Columbia Revolt (film #350 on Prelinger Archive). [Category: Sleaze & Outsider]

This arresting film is a true "outsider film". It was made by students at Columbia University, documenting the violent 1968 demonstrations there from the student radicals' point of view. The film is all grainy black-and-white cinema verite style, with soundtracks consisting mostly of various students spontaneously telling their stories about what they experienced during the protests and what it was all about. Mainly, it was about three things: 1. opposition to the college's close relationship with the Defense Department, resulting in extensive research into war and killing technologies, especially those that were being used in the Vietnam war; 2. opposition to the building of a new gymnasium, which was being planned to occupy a site in the mostly black Morningside Heights neighborhood, taking over a public park and displacing many black families from their homes; and 3. giving students a greater voice in the decisions of the college administration. We see students forcibly taking over and occupying the library; battling with "jocks" (right wing students who opposed them); developing a communal society during the occupation which culminates in a hippie wedding; holding endless meetings and voting and revoting on the demands they are making; being viciously beaten by police officers as they are forced out of the building (these scenes are graphic and quite upsetting); performing bizarre political guerilla theater events on campus; picketing and striking; holding their own "liberation classes"; and protesting commencement by walking out and holding an alternative ceremony of their own. Unfortunately, the film ends unresolved––you don't really find out how successful or unsuccessful they were in bringing about change (this, of course, reveals my ignorance of those events). Still, the film is a visually arresting document of 60s radicalism, political struggle, and the issues that divided the American people, sometimes violently, during that time. And it's a great example of grass-roots filmmaking as well. One of the most historically interesting films in the Prelinger Archive collection.

Ratings: Camp/Humor Value: N/A. Weirdness: ****. Historical Interest: *****+. Overall Rating: *****.

The Autobiography of a Jeep (film #4 in the WWII section of Movieflix ( Also, film #178 on Prelinger Archive). [Category: Military & Propaganda]

This film about every GIs favorite piece of equipment is a lot of fun. For one thing, it's narrated by the Jeep itself. For another, it contains lots of wonderful footage of 40s car designs, jeeps being manufactured, jeeps being exposed to all kinds of abuse and coming through fine, and various celebrities riding around in jeeps. A wonderful piece of World War II nostalgia.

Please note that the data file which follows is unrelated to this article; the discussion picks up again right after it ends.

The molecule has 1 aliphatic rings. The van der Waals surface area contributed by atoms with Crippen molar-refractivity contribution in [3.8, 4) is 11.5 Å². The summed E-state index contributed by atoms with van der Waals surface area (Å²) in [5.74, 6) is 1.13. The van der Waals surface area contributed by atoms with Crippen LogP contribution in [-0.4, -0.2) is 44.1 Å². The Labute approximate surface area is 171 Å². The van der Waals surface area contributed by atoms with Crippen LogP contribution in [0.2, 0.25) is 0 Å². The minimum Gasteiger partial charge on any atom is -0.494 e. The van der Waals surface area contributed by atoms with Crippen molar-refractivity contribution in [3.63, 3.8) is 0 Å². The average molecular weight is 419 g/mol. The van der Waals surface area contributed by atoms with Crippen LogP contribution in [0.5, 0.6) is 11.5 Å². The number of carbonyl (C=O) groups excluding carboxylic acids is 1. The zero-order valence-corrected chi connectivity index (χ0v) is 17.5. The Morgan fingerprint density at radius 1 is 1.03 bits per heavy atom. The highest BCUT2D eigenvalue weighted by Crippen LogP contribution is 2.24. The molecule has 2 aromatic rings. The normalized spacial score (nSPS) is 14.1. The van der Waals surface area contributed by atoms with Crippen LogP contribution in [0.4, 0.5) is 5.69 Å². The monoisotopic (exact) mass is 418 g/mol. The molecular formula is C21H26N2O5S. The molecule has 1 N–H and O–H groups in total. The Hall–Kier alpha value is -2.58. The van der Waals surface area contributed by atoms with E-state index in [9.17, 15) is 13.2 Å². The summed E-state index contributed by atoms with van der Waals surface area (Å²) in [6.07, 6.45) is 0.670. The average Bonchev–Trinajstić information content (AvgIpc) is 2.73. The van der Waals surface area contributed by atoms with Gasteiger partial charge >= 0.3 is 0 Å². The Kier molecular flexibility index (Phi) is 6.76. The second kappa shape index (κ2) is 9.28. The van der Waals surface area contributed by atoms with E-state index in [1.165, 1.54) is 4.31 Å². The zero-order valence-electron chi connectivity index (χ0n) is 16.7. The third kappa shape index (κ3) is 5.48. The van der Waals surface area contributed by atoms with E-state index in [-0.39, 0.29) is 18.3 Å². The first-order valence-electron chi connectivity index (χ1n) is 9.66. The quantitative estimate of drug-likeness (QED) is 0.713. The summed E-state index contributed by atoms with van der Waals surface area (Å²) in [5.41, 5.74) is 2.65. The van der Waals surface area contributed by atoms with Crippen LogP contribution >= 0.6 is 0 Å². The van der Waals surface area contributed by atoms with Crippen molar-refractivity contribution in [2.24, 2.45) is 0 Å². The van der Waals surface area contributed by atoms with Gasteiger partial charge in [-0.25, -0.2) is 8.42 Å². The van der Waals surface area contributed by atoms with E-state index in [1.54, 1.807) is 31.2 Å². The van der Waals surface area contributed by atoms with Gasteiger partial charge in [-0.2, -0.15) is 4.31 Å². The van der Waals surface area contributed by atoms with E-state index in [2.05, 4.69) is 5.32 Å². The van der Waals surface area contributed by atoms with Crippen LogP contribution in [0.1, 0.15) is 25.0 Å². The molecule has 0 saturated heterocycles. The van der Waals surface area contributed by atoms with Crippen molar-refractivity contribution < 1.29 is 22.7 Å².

Ratings: Camp/Humor Value: ***. Weirdness: ***. Historical Interest: *****. Overall Rating: ****.

Broken Appointment (film #254 on Prelinger Archive). [Category: Public Service]

In this rather touching film, a young public health nurse learns to care about her paitients' concerns and feelings after going through a struggle with a young expectant mother who keeps breaking her clinic appointments. The film makes the valid point that science can only do so much and to really help people, you have to be willing to listen to them and learn about their lives and the greater context of their illnesses. It's a message with even more relevance today, considering how high-tech and soulless much of medicine has become. The film also portrays in a realistic fashion the psychological growth process persons in the human service field go through, including the mistakes they make along the way. A film in the true spirit of "public service".

Ratings: Camp/Humor Value: *. Weirdness: ***. Historical Interest: ****. Overall Rating: ****.

Century 21 Calling (film #2 on Assignment Venezula and Other Shorts (Best Brains, 2001). Also, MST3K Episode #906: Space Children. Also, film #280 on Prelinger Archive). [Category: Industrial]

An extremely white teenage couple frolics at the 1962 Seattle World's Fair, stopping by the Bell System display to find out about the phones of the future. This is a lot sillier than most Bell System films, mainly due to the frolicking teenage couple, who you could easily imagine doing a 5th Avenue commercial. Mildly campy fun with o.k. msting.

Ratings: Camp/Humor Value: ****. Weirdness: ***. Historical Interest: ****. Msting: ***. Overall Rating: ***.

Ads & Clips (extra on Drive-In Discs, Vol. 3 DVD (Elite Entertainment, 2003)). [Category: Commerical]

This set of ads & clips gets 5 extra points for having a lot more of them than on the previous Drive-In Discs DVDs, but it gets docked 5 points for having some repeats. Still, this is a pretty good collection of drive-in ephemera, most of it in excellent condition and all menu-driven. They even throw in a spook show promo!